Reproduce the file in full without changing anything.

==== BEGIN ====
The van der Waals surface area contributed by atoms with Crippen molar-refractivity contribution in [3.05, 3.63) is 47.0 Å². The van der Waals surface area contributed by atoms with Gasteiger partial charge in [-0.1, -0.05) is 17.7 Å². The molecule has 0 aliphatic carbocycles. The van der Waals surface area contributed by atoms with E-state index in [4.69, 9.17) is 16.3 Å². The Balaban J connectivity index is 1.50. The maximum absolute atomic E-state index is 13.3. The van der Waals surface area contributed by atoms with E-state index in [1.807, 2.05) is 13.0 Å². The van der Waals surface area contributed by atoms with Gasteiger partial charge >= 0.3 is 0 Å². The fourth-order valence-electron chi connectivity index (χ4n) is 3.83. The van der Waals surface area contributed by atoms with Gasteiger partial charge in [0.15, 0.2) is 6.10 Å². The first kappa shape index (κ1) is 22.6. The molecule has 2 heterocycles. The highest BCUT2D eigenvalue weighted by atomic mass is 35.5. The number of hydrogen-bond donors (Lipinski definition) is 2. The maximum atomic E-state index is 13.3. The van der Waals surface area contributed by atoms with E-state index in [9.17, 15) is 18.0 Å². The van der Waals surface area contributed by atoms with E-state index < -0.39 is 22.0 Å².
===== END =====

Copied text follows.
The van der Waals surface area contributed by atoms with Crippen molar-refractivity contribution in [3.05, 3.63) is 47.0 Å². The van der Waals surface area contributed by atoms with Gasteiger partial charge in [-0.1, -0.05) is 17.7 Å². The molecule has 0 aliphatic carbocycles. The van der Waals surface area contributed by atoms with E-state index in [4.69, 9.17) is 16.3 Å². The Balaban J connectivity index is 1.50. The maximum absolute atomic E-state index is 13.3. The van der Waals surface area contributed by atoms with E-state index in [1.807, 2.05) is 13.0 Å². The van der Waals surface area contributed by atoms with Gasteiger partial charge >= 0.3 is 0 Å². The fourth-order valence-electron chi connectivity index (χ4n) is 3.83. The van der Waals surface area contributed by atoms with Gasteiger partial charge in [0.15, 0.2) is 6.10 Å². The first kappa shape index (κ1) is 22.6. The molecule has 2 heterocycles. The highest BCUT2D eigenvalue weighted by atomic mass is 35.5. The number of hydrogen-bond donors (Lipinski definition) is 2. The maximum atomic E-state index is 13.3. The van der Waals surface area contributed by atoms with E-state index in [9.17, 15) is 18.0 Å². The van der Waals surface area contributed by atoms with E-state index < -0.39 is 22.0 Å².